• check spring assembly replacement
  • and more!

When I asked the dealers why they were spending so much time trying to help me even though I hadn’t bought my machine from them, I was told that it’s Gammill’s policy to help out any Gammill owner, regardless of whether it’s a new or used machine. They believe that “If it’s a Gammill, it should work. Period.” That’s some serious customer service!

A full shot of a finished quilt shows stitching in a swirling pattern.  The quilt features a grey background with large plus blocks in coral, pink, and navy blue.

Finally finding the right settings

Out of the many suggestions that I received, the most important seems to have been to purchase a Towa gauge in order to determine the exact level of tension on my bobbin thread. I bought one and quickly found out that my bobbin tension had been way too loose. This was causing the bulk of my problems, and once I fixed this it was only a matter of very small adjustments in order to get the perfect stitches I had been missing. They’re back! And they look beautiful!

Open for business?


Yes! I am happily accepting client quilts. If you want to dive right in, you can sign up your quilt here, or you can visit my Long Arm Quilting Details page for alllll the info!

A stack of 10 folded quilts ranging in size from queen to baby sits on a brown wood floor and leans against a white cupboard with silver knobs.  The stack measures over three feet in height.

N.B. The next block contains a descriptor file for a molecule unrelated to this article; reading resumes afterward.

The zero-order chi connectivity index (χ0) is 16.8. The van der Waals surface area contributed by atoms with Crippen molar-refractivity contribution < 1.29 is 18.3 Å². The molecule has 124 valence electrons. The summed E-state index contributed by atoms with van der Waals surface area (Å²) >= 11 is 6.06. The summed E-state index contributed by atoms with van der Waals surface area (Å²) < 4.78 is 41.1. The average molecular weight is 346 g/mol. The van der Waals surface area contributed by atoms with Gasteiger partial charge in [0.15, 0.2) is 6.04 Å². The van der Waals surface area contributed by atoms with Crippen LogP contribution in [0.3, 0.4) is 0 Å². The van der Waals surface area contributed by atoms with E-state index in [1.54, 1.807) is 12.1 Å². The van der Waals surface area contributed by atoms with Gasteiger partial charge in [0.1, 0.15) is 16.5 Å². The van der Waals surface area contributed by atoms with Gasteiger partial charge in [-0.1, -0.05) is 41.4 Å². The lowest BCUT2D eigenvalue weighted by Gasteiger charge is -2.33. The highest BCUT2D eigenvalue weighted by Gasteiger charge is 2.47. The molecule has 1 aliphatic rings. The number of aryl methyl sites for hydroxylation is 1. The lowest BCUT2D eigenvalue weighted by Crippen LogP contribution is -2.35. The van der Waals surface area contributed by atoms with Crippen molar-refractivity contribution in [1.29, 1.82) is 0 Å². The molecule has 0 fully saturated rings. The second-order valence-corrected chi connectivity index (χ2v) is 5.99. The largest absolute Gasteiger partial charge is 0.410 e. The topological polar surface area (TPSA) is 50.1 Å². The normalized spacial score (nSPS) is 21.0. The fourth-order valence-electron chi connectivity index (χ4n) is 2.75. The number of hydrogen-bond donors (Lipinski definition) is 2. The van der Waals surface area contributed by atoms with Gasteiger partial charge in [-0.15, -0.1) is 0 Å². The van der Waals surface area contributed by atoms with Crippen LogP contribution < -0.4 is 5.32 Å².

It has taken me years of dreaming, planning, and goal setting to get to this point. And while I had to readjust my plans and buy a used long arm machine, and it has taken longer and been more difficult than I would have anticipated, it makes me that much more motivated to follow through and get this business rolling! I can’t wait until I’m open for business and can help you turn your quilt tops into tangible, cuddly quilts that you can wrap your loved ones in!

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  1. Congratulations! I drool over the thought of a long arm and say – maybe one day! Since there’s no way right now I haven’t extensively researched them. This info on Gammil is great to know. I didn’t realize you could add a computer like that. What exactly does the computer do?

    1. Thanks so much Misty! It’s been a journey so far, but I’m getting there (slowly). The computer is hooked up to motors that drive the long arm. It has a sleek tablet where I tell the computer what design to stitch and the size of the quilt, and then it takes off and does the stitching for me. It’s a really nice system!